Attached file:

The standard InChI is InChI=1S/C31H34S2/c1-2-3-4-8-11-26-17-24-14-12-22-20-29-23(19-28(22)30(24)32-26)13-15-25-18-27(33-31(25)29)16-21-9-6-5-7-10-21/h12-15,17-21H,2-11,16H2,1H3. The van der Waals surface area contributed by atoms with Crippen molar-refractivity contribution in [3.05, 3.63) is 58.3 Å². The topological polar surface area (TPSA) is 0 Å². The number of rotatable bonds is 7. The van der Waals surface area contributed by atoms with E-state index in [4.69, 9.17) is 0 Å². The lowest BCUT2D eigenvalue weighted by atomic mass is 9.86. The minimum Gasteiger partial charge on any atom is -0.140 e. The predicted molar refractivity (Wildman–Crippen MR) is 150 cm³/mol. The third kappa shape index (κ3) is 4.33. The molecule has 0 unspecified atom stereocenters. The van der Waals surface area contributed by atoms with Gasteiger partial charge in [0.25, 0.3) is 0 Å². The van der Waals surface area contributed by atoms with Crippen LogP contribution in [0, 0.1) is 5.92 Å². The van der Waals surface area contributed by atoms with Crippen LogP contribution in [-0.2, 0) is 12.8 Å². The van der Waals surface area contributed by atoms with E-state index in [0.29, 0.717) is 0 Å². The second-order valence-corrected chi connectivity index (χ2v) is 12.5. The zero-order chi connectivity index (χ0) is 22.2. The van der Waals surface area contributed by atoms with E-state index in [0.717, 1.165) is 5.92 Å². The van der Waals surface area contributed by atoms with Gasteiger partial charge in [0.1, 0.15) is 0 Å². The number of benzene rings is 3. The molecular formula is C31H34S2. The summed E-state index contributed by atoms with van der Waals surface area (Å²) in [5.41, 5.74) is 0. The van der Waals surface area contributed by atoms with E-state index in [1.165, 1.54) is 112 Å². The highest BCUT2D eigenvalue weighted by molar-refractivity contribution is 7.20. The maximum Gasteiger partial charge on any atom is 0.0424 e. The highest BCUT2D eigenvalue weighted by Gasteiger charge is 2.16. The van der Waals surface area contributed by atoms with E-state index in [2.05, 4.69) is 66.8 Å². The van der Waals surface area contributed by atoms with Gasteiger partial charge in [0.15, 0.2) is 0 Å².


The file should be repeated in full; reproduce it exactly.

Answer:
The standard InChI is InChI=1S/C31H34S2/c1-2-3-4-8-11-26-17-24-14-12-22-20-29-23(19-28(22)30(24)32-26)13-15-25-18-27(33-31(25)29)16-21-9-6-5-7-10-21/h12-15,17-21H,2-11,16H2,1H3. The van der Waals surface area contributed by atoms with Crippen molar-refractivity contribution in [3.05, 3.63) is 58.3 Å². The topological polar surface area (TPSA) is 0 Å². The number of rotatable bonds is 7. The van der Waals surface area contributed by atoms with E-state index in [4.69, 9.17) is 0 Å². The lowest BCUT2D eigenvalue weighted by atomic mass is 9.86. The minimum Gasteiger partial charge on any atom is -0.140 e. The predicted molar refractivity (Wildman–Crippen MR) is 150 cm³/mol. The third kappa shape index (κ3) is 4.33. The molecule has 0 unspecified atom stereocenters. The van der Waals surface area contributed by atoms with Gasteiger partial charge in [0.25, 0.3) is 0 Å². The van der Waals surface area contributed by atoms with Crippen LogP contribution in [0, 0.1) is 5.92 Å². The van der Waals surface area contributed by atoms with Crippen LogP contribution in [-0.2, 0) is 12.8 Å². The van der Waals surface area contributed by atoms with E-state index in [0.29, 0.717) is 0 Å². The second-order valence-corrected chi connectivity index (χ2v) is 12.5. The zero-order chi connectivity index (χ0) is 22.2. The van der Waals surface area contributed by atoms with E-state index in [0.717, 1.165) is 5.92 Å². The van der Waals surface area contributed by atoms with Gasteiger partial charge in [0.1, 0.15) is 0 Å². The number of benzene rings is 3. The molecular formula is C31H34S2. The summed E-state index contributed by atoms with van der Waals surface area (Å²) in [5.41, 5.74) is 0. The van der Waals surface area contributed by atoms with E-state index in [1.165, 1.54) is 112 Å². The highest BCUT2D eigenvalue weighted by molar-refractivity contribution is 7.20. The maximum Gasteiger partial charge on any atom is 0.0424 e. The highest BCUT2D eigenvalue weighted by Gasteiger charge is 2.16. The van der Waals surface area contributed by atoms with E-state index in [2.05, 4.69) is 66.8 Å². The van der Waals surface area contributed by atoms with Gasteiger partial charge in [0.15, 0.2) is 0 Å².